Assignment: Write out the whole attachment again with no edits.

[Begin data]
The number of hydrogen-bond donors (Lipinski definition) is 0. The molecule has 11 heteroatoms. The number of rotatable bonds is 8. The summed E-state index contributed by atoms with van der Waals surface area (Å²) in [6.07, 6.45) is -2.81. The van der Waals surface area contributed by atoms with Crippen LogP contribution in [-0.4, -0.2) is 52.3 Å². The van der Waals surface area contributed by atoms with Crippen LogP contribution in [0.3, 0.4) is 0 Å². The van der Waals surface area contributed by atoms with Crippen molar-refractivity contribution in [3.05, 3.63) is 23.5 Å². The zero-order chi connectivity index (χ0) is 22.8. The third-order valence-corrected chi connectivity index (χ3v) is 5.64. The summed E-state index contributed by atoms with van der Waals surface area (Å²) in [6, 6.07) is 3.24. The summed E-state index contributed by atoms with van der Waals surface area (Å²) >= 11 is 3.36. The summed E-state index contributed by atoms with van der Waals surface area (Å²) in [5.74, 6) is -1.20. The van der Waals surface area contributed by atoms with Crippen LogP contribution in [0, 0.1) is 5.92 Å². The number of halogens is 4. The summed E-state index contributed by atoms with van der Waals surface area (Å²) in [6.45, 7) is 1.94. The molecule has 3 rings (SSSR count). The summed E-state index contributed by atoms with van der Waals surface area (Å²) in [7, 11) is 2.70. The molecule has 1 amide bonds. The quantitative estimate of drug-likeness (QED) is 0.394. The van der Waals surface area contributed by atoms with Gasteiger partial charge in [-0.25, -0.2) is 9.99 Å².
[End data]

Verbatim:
The number of hydrogen-bond donors (Lipinski definition) is 0. The molecule has 11 heteroatoms. The number of rotatable bonds is 8. The summed E-state index contributed by atoms with van der Waals surface area (Å²) in [6.07, 6.45) is -2.81. The van der Waals surface area contributed by atoms with Crippen LogP contribution in [-0.4, -0.2) is 52.3 Å². The van der Waals surface area contributed by atoms with Crippen LogP contribution in [0.3, 0.4) is 0 Å². The van der Waals surface area contributed by atoms with Crippen molar-refractivity contribution in [3.05, 3.63) is 23.5 Å². The zero-order chi connectivity index (χ0) is 22.8. The third-order valence-corrected chi connectivity index (χ3v) is 5.64. The summed E-state index contributed by atoms with van der Waals surface area (Å²) in [6, 6.07) is 3.24. The summed E-state index contributed by atoms with van der Waals surface area (Å²) >= 11 is 3.36. The summed E-state index contributed by atoms with van der Waals surface area (Å²) in [5.74, 6) is -1.20. The van der Waals surface area contributed by atoms with Crippen LogP contribution in [0, 0.1) is 5.92 Å². The number of halogens is 4. The summed E-state index contributed by atoms with van der Waals surface area (Å²) in [6.45, 7) is 1.94. The molecule has 3 rings (SSSR count). The summed E-state index contributed by atoms with van der Waals surface area (Å²) in [7, 11) is 2.70. The molecule has 1 amide bonds. The quantitative estimate of drug-likeness (QED) is 0.394. The van der Waals surface area contributed by atoms with Gasteiger partial charge in [-0.25, -0.2) is 9.99 Å².